I am going to suggest that, if any reaction from the Jewish quarters is at all necessary, the religious angle is one of the most necessary tool. This pertains strongly to the other implicit necessity that being the exposure of the strong ISLAMIC religious character of the main protagonists in the current antiJewish/antsemitic/antiIsrael universal campaign.

    Otherwise, as me mate Michael so succintly said, it is a given that antisemitism is organically contained in the antizionist concept. All public manifestations of antizionism contain strong and incredibly visible/audible antisemitic elements. The random murder of Jews or just people carrying Jewish symbols is testimony to the strong resentment of Jewish characteristics and that is the essence of antisemitism.

  3. Otto Waldmann

    For G-d’s sake, someone must say something about those deviant Szatmar and Neturei Carta otherwise I’ll say something meself and someone will be hurt……..

  4. Leon Poddebsky

    Antisemites are not deterred or deflected from their agenda by the valid accusation that their anti-Zionism amounts to antisemitism.
    Therefore confronting anti-Zionists with their antisemitism is ineffectual.
    Islamophobia, real and fabricated, on the other hand, does have consequences.

    • Graham Coffey

      Leon, sometimes I am not the sharpest knife in the kitchen drawer…followed your illustrations as to anti-Semitic and anti-Zionist effects on each other….but got (totally) lost at the introductionof Islamophobia. (I constantly have trouble with that word….figuring out what context it is being used in)

      • Leon Poddebsky

        Graham, as I understand it, the people who complain about “Islamophobia” belong to two groups:
        1. The people who justifiably object to stereotyping.
        2. The people who use the accusation to deflect objections of other people to certain activities.

        My point is this: antisemites do not tread on eggshells when they relate to Jews, but most of the vocal ones DO tread on eggshells when they relate to Muslims.

        Why the difference?
        Obvious.

        • Graham Coffey

          Thanks Leon for your take on this word. I wasn’t asking for any differing purpose…just to get an other understanding of it…i.e. it bamboozles me for the number of times I have seen it used in different situations.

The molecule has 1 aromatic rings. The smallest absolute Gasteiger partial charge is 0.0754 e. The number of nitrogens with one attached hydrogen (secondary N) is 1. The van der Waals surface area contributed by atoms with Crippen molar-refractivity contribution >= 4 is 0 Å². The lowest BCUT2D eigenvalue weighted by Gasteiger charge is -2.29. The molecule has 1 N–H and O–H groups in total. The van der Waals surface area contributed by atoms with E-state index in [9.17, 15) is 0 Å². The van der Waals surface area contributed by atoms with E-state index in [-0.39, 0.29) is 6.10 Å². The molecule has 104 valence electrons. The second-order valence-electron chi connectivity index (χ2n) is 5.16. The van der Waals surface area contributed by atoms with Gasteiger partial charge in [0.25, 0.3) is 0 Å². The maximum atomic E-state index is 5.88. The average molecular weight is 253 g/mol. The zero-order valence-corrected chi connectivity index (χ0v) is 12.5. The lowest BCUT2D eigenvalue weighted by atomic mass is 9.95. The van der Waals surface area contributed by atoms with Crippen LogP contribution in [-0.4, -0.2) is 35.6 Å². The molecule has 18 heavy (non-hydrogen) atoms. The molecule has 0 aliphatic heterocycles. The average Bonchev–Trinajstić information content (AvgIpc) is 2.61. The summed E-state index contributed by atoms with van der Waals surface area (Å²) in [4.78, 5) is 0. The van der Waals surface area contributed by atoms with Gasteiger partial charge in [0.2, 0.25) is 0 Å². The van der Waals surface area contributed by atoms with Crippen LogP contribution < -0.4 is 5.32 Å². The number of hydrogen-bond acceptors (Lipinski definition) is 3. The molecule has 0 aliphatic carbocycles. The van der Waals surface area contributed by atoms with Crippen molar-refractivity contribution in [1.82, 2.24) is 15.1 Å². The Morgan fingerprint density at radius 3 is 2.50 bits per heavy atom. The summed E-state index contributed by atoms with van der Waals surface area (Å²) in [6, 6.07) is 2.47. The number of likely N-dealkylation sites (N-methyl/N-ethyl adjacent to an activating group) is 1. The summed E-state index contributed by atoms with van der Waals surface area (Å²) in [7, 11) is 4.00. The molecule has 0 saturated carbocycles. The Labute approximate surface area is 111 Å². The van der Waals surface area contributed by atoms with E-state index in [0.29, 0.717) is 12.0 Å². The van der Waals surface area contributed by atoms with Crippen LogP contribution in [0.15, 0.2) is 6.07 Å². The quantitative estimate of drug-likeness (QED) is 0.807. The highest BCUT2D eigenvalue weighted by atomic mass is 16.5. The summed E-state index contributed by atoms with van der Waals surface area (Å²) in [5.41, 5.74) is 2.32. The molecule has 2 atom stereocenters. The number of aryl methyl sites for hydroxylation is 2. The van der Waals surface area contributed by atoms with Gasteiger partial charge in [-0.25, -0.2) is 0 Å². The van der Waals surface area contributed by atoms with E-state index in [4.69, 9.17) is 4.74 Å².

As Otto says below…it is a fairly new word…as such. Take care.

  5. Otto Waldmann

    Sorry Leon, I beg to differ on islamophobia.

    The term is relatively new and it does belong to the categories dealing with general aversion to an ideology, religion and even ethnic profiles.
    The current frequent use addresses the Western ethics which h are supposed to be predicated on unqualified respect for all “cultures”, of course the same raft mentioned above. It is used by Islam in order to imply that the same society which abhors antisemitism and racism in general, treats muslims the way they don’t want to be treated themselves. A “gentle” reminder of the “Golden Rule” by which a civilised society must function. In one word, the muslim is telling us that we are persecuting him while we profess that any type of persecution is not acceptable in our society.
    The terms has gained greater currency since 9/11 when the world has “acquired” a certain type of civil vigilance about the very presence of islam and its followers among us. It does imply stereotype, but the most vocal of critics are precisely those easily identifiable as the more radical of the muslim lot. The use of the term is within the known tactics of perverse rational Islam teaches its people when dealing with the dhimi .

    • Graham Coffey

      Otto…thank you also. I have also taken on board your comments in respect of this word. Regards..

  6. Otto Waldmann

    One more thing.
    Active participation to islamic practices is being pursued very strongly by mulsim leaders everywhere in the Western World. “Islamophobia” is part and parcel of the necessary call to arms so frequently seen right here in Australia. By fighting islamophobia one is involved in the greater struggle for the prevalence of islam. That SBS “Insight” of last week showed us how current and serious the problem is and also how deceit is part and parcel of the “narrative”, how being a victim of islamophobia seems to JUSTIFY the necessary deffence of Islam etc.

  7. “Islamophobia” is an appropriation of “anti-Semitism.”

    Just al-Nakba is an appropriation of the Holocaust.

    Just as Jesus, the “First Palestinian Shaheed,” is an appropriation of the world’s most historically famous Jew.

    Just as, in concrete terms, the al-Aqsa Mosque and the Dome of the Rock were placed where the Second Temple resided.

    None of this is a coincidence.

    It is all part and parcel of the same modus operandi.

    The simple truth is, they are trying to replace us.

    The “Palestinian” national movement is Zionism’s insidious doppleganger.

  8. Otto Waldmann

    Michael, you are absolutely right and I would add that “islamophobia” does all that “antisemitic” juxtaposing and then goes well beyond it in its quest of the entire civilised world,Jewish or not.
    One element characteristic of classic antisemitism not yet observed at the islamophobic rhetoric is the notion that the Jew has conquered the Western World and controls it whereby islam would render some kind of “justice”. But I am not holding my breath….